This can lead both to measures being implemented unquestioningly and not in line with business risk. They may not be directly relevant to an organisation, and the pressure to implement them quickly may lead to rushed decisions and compromised solutions that are “paper thin,” gaining accreditation without accurately addressing risk as intended. Teams can also become swamped trying to take on massive structural and organisational changes overnight and compressing many stages of progress into one, leading to failed implementations, lack of understanding, and team burnout.
A better approach is many situations is to look at a less-frequently considered option known as “maturity models,” which provide a less aggressive and more progressive form of guidance and assessment.
“Maturity models” provide a measurement of the ability of an organisation for continuous improvement in a particular discipline, by assessing a range of factors such as the people, culture, processes, and technology that are involved.
Critically, a maturity model isn’t simply a benchmark of how well you’re performing a function right now, but of whether you’re constantly seeking to assess and improve the function as opposed to being stagnant – as well as providing guidance on how to take those efforts to the next level. It’s assumed that any team or organisation in the field in question will pass through all the levels in sequence as they become more capable.
Critically, in contrast to standards and accreditations maturity models offer prescriptive guidance on how to improve and ongoing “guard rails” to guide you along that journey, rather than simply an “all or nothing” pass/fail bar of assessment. No matter what stage of maturity you’re at, you’ll be able to say “I’m at this level” – rather than being a “failure” because you don’t meet a certain standard, you have simply located your current progress on the path and can identify the next steps to take to continue to improve. Once you’ve conducted an assessment to determine your current maturity level, then you use the level above your own as a “benchmark” to prioritize what capabilities you need to implement next.
Since there is no “certification” there is no gamification or rush to accreditation, and it is OK to not be perfect: every organisation has gone through the same level you are at now on its journey. Since the recommendations for each level are all drawn from best practice, it can also facilitate communicating security performance and roadmap requirements to senior management and argue for investment on the basis of industry-recommended best practices, ensuring that security investments are optimised at an appropriate level for current organisational maturity, and in the right areas.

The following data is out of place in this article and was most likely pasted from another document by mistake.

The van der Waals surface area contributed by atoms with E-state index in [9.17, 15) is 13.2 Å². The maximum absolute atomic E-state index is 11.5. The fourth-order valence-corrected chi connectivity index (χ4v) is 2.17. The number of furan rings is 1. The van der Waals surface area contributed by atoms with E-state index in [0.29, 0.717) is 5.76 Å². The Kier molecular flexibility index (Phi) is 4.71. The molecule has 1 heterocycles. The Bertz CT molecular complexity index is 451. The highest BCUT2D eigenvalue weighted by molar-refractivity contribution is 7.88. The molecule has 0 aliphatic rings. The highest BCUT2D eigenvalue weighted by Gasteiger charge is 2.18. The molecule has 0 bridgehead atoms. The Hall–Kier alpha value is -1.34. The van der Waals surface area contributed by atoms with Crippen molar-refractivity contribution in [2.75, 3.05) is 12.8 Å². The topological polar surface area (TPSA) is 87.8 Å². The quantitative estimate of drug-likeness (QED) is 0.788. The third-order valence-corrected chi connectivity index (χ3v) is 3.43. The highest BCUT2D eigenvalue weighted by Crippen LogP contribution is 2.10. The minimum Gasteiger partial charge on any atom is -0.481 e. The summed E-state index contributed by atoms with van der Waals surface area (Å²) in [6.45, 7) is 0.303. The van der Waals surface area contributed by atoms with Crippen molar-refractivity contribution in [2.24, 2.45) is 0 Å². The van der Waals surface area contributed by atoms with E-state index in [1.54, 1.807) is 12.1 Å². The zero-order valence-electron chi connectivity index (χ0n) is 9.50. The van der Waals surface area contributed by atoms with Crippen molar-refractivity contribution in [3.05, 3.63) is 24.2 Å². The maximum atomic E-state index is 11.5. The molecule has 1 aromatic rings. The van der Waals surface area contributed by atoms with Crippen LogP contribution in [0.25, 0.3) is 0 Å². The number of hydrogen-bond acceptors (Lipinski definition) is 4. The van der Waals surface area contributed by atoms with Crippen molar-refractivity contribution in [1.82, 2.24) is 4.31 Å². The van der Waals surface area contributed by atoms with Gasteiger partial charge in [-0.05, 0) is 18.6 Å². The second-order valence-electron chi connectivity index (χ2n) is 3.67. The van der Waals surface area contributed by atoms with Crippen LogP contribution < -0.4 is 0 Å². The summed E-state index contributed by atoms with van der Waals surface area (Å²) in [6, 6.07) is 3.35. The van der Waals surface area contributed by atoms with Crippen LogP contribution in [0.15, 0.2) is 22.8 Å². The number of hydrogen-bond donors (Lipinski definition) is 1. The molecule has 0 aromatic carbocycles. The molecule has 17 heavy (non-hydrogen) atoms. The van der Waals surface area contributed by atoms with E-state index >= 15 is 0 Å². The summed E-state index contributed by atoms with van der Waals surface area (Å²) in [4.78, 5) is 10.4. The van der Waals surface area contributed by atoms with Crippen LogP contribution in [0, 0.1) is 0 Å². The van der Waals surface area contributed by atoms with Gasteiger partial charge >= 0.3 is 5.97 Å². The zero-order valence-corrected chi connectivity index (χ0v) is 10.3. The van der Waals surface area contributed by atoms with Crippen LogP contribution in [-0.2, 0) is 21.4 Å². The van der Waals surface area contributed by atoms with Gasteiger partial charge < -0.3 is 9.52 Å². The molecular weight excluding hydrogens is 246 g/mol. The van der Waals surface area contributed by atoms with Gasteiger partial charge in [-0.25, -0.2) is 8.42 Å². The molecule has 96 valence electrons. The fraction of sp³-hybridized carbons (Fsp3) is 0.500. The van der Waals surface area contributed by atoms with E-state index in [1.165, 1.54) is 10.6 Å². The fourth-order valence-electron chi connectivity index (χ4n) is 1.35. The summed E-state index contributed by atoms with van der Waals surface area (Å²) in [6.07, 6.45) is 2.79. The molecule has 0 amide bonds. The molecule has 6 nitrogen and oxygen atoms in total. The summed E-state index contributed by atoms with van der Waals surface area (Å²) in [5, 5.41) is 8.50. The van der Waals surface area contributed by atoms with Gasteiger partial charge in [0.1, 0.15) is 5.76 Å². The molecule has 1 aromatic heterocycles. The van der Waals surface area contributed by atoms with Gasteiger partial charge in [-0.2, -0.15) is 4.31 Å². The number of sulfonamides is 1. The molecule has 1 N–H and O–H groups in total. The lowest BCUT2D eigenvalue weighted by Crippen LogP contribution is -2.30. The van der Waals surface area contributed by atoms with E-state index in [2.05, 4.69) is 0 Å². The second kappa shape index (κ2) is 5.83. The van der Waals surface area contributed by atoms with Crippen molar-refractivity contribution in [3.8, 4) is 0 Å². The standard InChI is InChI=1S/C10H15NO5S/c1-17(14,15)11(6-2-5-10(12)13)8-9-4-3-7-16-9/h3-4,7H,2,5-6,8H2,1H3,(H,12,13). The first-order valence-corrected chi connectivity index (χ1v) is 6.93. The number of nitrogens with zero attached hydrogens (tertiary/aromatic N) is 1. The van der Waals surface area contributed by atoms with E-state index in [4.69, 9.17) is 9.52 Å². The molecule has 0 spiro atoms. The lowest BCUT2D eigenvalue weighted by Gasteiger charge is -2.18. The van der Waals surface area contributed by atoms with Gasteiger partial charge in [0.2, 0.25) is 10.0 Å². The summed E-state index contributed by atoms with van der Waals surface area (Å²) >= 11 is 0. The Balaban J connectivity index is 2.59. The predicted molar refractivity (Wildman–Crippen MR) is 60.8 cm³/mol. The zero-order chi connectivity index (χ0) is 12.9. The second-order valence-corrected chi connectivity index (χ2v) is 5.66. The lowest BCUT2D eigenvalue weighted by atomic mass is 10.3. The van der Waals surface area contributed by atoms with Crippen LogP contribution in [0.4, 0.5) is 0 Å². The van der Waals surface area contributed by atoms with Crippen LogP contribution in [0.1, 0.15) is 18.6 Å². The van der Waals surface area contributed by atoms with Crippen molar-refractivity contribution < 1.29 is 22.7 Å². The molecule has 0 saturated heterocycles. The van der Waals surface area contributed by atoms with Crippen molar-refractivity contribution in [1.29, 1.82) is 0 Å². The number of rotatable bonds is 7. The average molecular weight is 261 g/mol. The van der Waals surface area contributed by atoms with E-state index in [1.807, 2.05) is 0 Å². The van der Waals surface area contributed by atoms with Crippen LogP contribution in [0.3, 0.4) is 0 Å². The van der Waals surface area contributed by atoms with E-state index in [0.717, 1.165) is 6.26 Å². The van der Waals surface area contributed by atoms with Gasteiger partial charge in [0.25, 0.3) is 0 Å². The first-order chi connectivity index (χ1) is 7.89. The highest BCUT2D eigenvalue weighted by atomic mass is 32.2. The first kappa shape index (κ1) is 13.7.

This helps greatly in ensuring that a security programme is balanced, and is not focused too heavily (or too lightly) in any one individual area due to personnel bias, historical decisions, personal experience/preference, or vendor selection etc.
Maturity models allow you to assess processes rather than outcomes, based on a scale, which varies depending on the maturity model selected but may include increasing levels of maturity such as:
Maturity models provide a useful roadmap and framework for strategic improvement. If you assess your vulnerability management programme against a maturity model and find that you are at level 2 out of 5, for example, then the maturity model will focus your efforts on the practices seen in organisations that have gained the “next level” of maturity (3) and ignore for the moment the requirements of higher levels 4 and 5 since these are likely not realistically achievable in the short term. The model therefore acts as guide to creating a programme roadmap for improvement and minimising the chance of being overwhelmed.
In the 1980s, there were few standard “best practice” approaches defined within IT and as a result, the growth in computing was accompanied by frequent project failures and it was common for projects to either run massively over-budget and late, or simply never be delivered all. In an effort to determine why this was occurring and how to prevent it, efforts within the United States Air Force (USAF)’s Software Engineering Institute (SEI) and the Carnegie Mellon University in the US began to formalize a process maturity framework that could be used to assess organisations and teams. The Capability Maturity Model (CMM) that resulted between 1991-1993 and its successor the Capability Maturity Model Integration (CMMI) have been used by many organizations since.
However, the CMM and CMMI are general process maturity models that are generic enough to fit many areas within information technology. Three later models that provide more specific assessments for cybersecurity and vulnerability management in particular are the SANS Vulnerability Management Maturity Model; the Cybersecurity Capability Maturity Model (C2M2) published by the US Department of Energy; and the NIST Cybersecurity Framework (CSF).
Each of these are worth exploring to find which might be the best fit for your team. Maturity models such as the CMMI Cyber Security Capability Assessment is of specific note because it allows teams to define their risk in each area, and this risk profile then establishes an initial target maturity by capability area: it is therefore more granular than providing a single maturity level for the function or organisation as a whole, as well as allowing a roadmap to be prioritized based on risk.
Whichever model you pick, hopefully this article has highlighted a potential direction for you to take when looking to improve your vulnerability management programme.